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Sir Walter Raleigh

Soldier, politician, courtier, spy, explorer. Sir Walter Raleigh had many faces.

John Buchan portrays the life of Sir Walter Raleigh in this collection of fictional accounts, lined up to provide an in-depth and rounded perspective of Sir Walter Raleigh’s interesting life.

Exciting incidents in the life of Sir Walter Raleigh are told through his friends and comrades.

As a young boy, Sir Walter Raleigh spent his time with three other friends: Humphrey Sneyd, Harry Duke, and Dick Champernoun. Raleigh was the youngest and the most scholarly of the lot. Even at this young age, he preferred books.

One summer afternoon, the boys came across Noah Stubbs, a sailor-man, one who had travelled widely, and who was full of interesting stories of his endeavours. That day, he told the story of The Luterano, who commanded ships and led a fleet of ships. Although Noah knew of him, he wasn’t sure if he’d actually seen him! This story piqued Sir Walter’s desire to pursue a similar path.

Gervase Luttrell tells the story of his time as lieutenant under Captain Raleigh.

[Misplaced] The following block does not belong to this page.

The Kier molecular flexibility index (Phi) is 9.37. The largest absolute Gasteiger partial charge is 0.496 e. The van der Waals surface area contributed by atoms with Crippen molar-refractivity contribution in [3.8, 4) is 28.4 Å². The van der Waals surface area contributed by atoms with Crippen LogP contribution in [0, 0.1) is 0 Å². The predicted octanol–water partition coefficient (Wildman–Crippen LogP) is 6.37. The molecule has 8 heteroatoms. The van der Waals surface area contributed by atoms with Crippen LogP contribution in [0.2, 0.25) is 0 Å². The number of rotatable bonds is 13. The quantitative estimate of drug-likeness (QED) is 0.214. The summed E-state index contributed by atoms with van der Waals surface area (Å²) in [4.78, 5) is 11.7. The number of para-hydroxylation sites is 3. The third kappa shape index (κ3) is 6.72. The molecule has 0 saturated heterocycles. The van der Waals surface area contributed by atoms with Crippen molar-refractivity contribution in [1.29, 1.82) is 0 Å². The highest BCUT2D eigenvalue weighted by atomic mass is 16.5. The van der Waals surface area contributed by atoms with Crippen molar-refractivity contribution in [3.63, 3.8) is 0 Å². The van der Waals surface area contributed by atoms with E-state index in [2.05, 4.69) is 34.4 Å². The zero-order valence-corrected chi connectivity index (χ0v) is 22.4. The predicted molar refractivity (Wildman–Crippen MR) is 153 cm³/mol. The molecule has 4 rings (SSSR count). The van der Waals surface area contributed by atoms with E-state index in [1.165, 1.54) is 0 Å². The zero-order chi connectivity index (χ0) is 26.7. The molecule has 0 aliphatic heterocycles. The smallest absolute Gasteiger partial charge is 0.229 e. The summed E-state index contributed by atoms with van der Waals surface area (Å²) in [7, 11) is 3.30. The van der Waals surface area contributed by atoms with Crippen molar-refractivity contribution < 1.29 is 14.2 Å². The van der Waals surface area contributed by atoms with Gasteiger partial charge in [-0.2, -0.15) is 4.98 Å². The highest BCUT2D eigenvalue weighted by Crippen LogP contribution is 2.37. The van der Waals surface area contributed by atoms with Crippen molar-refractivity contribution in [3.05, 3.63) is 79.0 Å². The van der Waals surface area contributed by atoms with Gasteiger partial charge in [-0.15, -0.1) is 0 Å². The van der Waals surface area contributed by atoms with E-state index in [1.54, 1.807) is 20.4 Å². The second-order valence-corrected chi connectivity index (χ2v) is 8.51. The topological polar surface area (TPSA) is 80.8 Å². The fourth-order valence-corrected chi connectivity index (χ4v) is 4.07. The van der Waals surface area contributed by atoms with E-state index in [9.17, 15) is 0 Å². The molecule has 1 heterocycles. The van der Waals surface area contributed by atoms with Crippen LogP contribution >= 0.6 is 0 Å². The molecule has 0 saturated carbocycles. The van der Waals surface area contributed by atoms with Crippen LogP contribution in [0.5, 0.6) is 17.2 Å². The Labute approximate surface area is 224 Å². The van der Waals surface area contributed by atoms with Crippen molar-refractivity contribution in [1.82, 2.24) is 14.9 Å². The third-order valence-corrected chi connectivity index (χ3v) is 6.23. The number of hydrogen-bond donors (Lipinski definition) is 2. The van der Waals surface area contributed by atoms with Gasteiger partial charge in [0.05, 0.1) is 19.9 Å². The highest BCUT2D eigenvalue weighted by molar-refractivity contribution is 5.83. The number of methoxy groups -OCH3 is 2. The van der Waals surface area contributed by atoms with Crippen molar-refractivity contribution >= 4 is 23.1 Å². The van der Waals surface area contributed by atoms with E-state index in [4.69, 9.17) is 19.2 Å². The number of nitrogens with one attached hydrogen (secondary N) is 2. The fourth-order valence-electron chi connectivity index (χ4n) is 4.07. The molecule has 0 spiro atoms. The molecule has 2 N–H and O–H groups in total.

Captain Raleigh’s fame had already travelled far and wide, and Luttrell had always wanted to serve under him.

By the time Luttrell had joined Captain Raleigh, Raleigh had already fought in France and Flanders. Luttrell and Raleigh became good friends and Luttrell grew to respect him for the great man he was.

In 1587, Sir Gabriel Bretton, a poet and playwright, and Knight of the Shire for Sussex, had the pleasure of meeting Sir Walter Raleigh at Belphoebe’s court.

Here, Sir Walter read out some of his verses to the Queen. His ability to create delicate verses was purely magnificent. Although, Raleigh’s interest in Bess Throckmorton was noted by the Queen, and his devotion to her was in question …

After five months of sailing, covering oceans and capturing ships, Nathan Stubbs was weary. He tells the story of Raleigh as his Admiral.

Under the command of Admiral Raleigh, they encounter, diseases and swamps.

Originally published in 1911 for young adults, Sir Walter Raleigh is a ripping naval yarn. Raleigh is portrayed as a multi-talented person, who accomplished many feats throughout his life.

Praise for John Buchan

‘A ripping yarn by any standards.’ – The Independent

‘Buchan’s novels are eerily resonant with today’s troubles.’ – The Guardian

John Buchan, 1st Baron Tweedsmuir (1875-1940) was a Scottish novelist, biographer, and historian. Buchan also worked as a general editor. Many of his non-fiction novels were inspired by his own experiences and circumstances. His works include South Africa (1927), The Half-Hearted (1900), Witch Wood (1927), among many others. Buchan wrote The Thirty-Nine Steps during the First World War, a novel which was adapted for film.

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